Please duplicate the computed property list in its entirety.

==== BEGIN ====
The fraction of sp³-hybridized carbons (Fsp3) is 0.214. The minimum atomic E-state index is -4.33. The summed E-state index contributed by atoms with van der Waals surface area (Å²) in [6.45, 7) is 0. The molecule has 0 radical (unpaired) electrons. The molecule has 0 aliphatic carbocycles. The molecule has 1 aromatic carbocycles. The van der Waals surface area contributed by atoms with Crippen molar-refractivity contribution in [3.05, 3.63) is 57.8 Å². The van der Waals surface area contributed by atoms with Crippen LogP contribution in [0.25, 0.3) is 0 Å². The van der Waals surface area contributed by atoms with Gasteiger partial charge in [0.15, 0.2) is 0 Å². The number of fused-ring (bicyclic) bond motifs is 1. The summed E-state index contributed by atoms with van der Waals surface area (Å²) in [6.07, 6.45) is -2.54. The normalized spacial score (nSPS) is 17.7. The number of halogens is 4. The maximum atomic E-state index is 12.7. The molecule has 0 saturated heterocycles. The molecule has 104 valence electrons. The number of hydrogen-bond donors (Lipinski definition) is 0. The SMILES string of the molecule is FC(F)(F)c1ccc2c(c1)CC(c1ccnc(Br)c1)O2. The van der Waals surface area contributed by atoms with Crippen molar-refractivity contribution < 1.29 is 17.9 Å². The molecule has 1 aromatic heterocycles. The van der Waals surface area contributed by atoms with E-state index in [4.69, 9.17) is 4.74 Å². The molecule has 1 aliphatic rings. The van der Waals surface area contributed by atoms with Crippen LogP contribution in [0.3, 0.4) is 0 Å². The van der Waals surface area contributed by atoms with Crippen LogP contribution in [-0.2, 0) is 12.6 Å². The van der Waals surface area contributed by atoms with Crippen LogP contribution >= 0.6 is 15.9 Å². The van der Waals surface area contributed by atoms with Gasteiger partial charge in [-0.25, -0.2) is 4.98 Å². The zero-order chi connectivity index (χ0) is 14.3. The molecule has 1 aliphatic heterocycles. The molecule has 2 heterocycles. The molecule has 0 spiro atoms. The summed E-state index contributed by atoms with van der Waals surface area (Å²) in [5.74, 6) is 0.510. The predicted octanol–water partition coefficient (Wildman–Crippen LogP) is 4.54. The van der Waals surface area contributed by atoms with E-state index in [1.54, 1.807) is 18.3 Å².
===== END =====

The fraction of sp³-hybridized carbons (Fsp3) is 0.214. The minimum atomic E-state index is -4.33. The summed E-state index contributed by atoms with van der Waals surface area (Å²) in [6.45, 7) is 0. The molecule has 0 radical (unpaired) electrons. The molecule has 0 aliphatic carbocycles. The molecule has 1 aromatic carbocycles. The van der Waals surface area contributed by atoms with Crippen molar-refractivity contribution in [3.05, 3.63) is 57.8 Å². The van der Waals surface area contributed by atoms with Crippen LogP contribution in [0.25, 0.3) is 0 Å². The van der Waals surface area contributed by atoms with Gasteiger partial charge in [0.15, 0.2) is 0 Å². The number of fused-ring (bicyclic) bond motifs is 1. The summed E-state index contributed by atoms with van der Waals surface area (Å²) in [6.07, 6.45) is -2.54. The normalized spacial score (nSPS) is 17.7. The number of halogens is 4. The maximum atomic E-state index is 12.7. The molecule has 0 saturated heterocycles. The molecule has 104 valence electrons. The number of hydrogen-bond donors (Lipinski definition) is 0. The SMILES string of the molecule is FC(F)(F)c1ccc2c(c1)CC(c1ccnc(Br)c1)O2. The van der Waals surface area contributed by atoms with Crippen molar-refractivity contribution < 1.29 is 17.9 Å². The molecule has 1 aromatic heterocycles. The van der Waals surface area contributed by atoms with E-state index in [4.69, 9.17) is 4.74 Å². The molecule has 1 aliphatic rings. The van der Waals surface area contributed by atoms with Crippen LogP contribution in [0.3, 0.4) is 0 Å². The van der Waals surface area contributed by atoms with Crippen LogP contribution in [-0.2, 0) is 12.6 Å². The van der Waals surface area contributed by atoms with Crippen LogP contribution >= 0.6 is 15.9 Å². The van der Waals surface area contributed by atoms with Gasteiger partial charge in [-0.25, -0.2) is 4.98 Å². The zero-order chi connectivity index (χ0) is 14.3. The molecule has 1 aliphatic heterocycles. The molecule has 2 heterocycles. The molecule has 0 spiro atoms. The summed E-state index contributed by atoms with van der Waals surface area (Å²) in [5.74, 6) is 0.510. The predicted octanol–water partition coefficient (Wildman–Crippen LogP) is 4.54. The van der Waals surface area contributed by atoms with E-state index in [1.54, 1.807) is 18.3 Å².